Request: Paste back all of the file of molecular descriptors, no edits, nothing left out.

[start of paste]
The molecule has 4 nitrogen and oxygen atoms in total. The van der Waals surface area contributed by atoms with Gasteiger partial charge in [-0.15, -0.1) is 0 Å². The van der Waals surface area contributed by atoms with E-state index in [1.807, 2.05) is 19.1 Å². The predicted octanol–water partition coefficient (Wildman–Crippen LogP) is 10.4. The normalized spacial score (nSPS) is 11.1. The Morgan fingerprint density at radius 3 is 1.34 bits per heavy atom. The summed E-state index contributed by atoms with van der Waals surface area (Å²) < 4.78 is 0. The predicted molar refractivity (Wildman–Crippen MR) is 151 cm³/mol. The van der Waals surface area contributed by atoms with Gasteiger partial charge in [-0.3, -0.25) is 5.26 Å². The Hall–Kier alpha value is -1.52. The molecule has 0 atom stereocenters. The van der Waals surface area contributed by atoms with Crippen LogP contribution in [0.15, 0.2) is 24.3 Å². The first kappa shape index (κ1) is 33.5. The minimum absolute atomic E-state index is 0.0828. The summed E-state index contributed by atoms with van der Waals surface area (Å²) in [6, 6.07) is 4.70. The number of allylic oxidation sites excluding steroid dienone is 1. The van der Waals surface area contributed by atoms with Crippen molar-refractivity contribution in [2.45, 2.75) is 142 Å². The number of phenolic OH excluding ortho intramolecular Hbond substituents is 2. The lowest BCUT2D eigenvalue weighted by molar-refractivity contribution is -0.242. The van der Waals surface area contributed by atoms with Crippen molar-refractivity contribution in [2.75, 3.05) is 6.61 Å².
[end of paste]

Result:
The molecule has 4 nitrogen and oxygen atoms in total. The van der Waals surface area contributed by atoms with Gasteiger partial charge in [-0.15, -0.1) is 0 Å². The van der Waals surface area contributed by atoms with E-state index in [1.807, 2.05) is 19.1 Å². The predicted octanol–water partition coefficient (Wildman–Crippen LogP) is 10.4. The normalized spacial score (nSPS) is 11.1. The Morgan fingerprint density at radius 3 is 1.34 bits per heavy atom. The summed E-state index contributed by atoms with van der Waals surface area (Å²) < 4.78 is 0. The predicted molar refractivity (Wildman–Crippen MR) is 151 cm³/mol. The van der Waals surface area contributed by atoms with Gasteiger partial charge in [-0.3, -0.25) is 5.26 Å². The Hall–Kier alpha value is -1.52. The molecule has 0 atom stereocenters. The van der Waals surface area contributed by atoms with Crippen LogP contribution in [0.15, 0.2) is 24.3 Å². The first kappa shape index (κ1) is 33.5. The minimum absolute atomic E-state index is 0.0828. The summed E-state index contributed by atoms with van der Waals surface area (Å²) in [6, 6.07) is 4.70. The number of allylic oxidation sites excluding steroid dienone is 1. The van der Waals surface area contributed by atoms with Crippen molar-refractivity contribution in [2.45, 2.75) is 142 Å². The number of phenolic OH excluding ortho intramolecular Hbond substituents is 2. The lowest BCUT2D eigenvalue weighted by molar-refractivity contribution is -0.242. The van der Waals surface area contributed by atoms with Crippen molar-refractivity contribution in [2.75, 3.05) is 6.61 Å².